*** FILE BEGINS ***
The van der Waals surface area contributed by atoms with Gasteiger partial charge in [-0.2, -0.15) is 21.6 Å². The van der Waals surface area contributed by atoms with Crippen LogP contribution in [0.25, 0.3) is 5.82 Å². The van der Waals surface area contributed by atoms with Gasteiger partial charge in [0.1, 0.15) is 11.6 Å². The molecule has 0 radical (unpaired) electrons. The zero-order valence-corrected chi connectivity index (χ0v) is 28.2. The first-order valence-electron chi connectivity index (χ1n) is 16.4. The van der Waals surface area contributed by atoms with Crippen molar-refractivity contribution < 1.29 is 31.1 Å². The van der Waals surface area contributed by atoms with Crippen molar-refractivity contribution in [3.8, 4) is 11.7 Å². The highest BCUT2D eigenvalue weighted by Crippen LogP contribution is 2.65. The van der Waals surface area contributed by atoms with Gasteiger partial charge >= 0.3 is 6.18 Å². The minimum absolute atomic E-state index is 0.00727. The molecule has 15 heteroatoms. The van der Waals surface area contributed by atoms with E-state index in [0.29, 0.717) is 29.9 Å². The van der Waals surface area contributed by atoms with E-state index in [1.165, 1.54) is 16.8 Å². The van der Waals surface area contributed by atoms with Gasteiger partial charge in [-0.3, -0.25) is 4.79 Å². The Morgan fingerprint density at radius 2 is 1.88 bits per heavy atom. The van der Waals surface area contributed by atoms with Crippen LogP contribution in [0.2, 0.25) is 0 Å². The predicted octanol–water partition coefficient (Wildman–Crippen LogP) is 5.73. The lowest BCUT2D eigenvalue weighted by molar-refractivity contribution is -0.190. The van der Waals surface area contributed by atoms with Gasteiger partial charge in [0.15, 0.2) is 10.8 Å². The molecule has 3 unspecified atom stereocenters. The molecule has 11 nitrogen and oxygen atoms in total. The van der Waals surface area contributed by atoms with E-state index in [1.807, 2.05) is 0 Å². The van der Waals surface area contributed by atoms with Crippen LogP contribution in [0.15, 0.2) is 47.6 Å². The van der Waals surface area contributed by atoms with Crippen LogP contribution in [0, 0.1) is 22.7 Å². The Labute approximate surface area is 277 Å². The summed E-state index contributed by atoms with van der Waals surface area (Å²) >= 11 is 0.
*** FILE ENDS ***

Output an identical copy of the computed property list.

The van der Waals surface area contributed by atoms with Gasteiger partial charge in [-0.2, -0.15) is 21.6 Å². The van der Waals surface area contributed by atoms with Crippen LogP contribution in [0.25, 0.3) is 5.82 Å². The van der Waals surface area contributed by atoms with Gasteiger partial charge in [0.1, 0.15) is 11.6 Å². The molecule has 0 radical (unpaired) electrons. The zero-order valence-corrected chi connectivity index (χ0v) is 28.2. The first-order valence-electron chi connectivity index (χ1n) is 16.4. The van der Waals surface area contributed by atoms with Crippen molar-refractivity contribution < 1.29 is 31.1 Å². The van der Waals surface area contributed by atoms with Crippen molar-refractivity contribution in [3.8, 4) is 11.7 Å². The highest BCUT2D eigenvalue weighted by Crippen LogP contribution is 2.65. The van der Waals surface area contributed by atoms with Gasteiger partial charge >= 0.3 is 6.18 Å². The minimum absolute atomic E-state index is 0.00727. The molecule has 15 heteroatoms. The van der Waals surface area contributed by atoms with E-state index in [0.29, 0.717) is 29.9 Å². The van der Waals surface area contributed by atoms with E-state index in [1.165, 1.54) is 16.8 Å². The van der Waals surface area contributed by atoms with Gasteiger partial charge in [-0.3, -0.25) is 4.79 Å². The Morgan fingerprint density at radius 2 is 1.88 bits per heavy atom. The van der Waals surface area contributed by atoms with Crippen LogP contribution in [0.2, 0.25) is 0 Å². The predicted octanol–water partition coefficient (Wildman–Crippen LogP) is 5.73. The lowest BCUT2D eigenvalue weighted by molar-refractivity contribution is -0.190. The van der Waals surface area contributed by atoms with Gasteiger partial charge in [0.15, 0.2) is 10.8 Å². The molecule has 3 unspecified atom stereocenters. The molecule has 11 nitrogen and oxygen atoms in total. The van der Waals surface area contributed by atoms with E-state index in [1.807, 2.05) is 0 Å². The van der Waals surface area contributed by atoms with Crippen LogP contribution in [0.15, 0.2) is 47.6 Å². The van der Waals surface area contributed by atoms with Crippen LogP contribution in [0, 0.1) is 22.7 Å². The Labute approximate surface area is 277 Å². The summed E-state index contributed by atoms with van der Waals surface area (Å²) >= 11 is 0.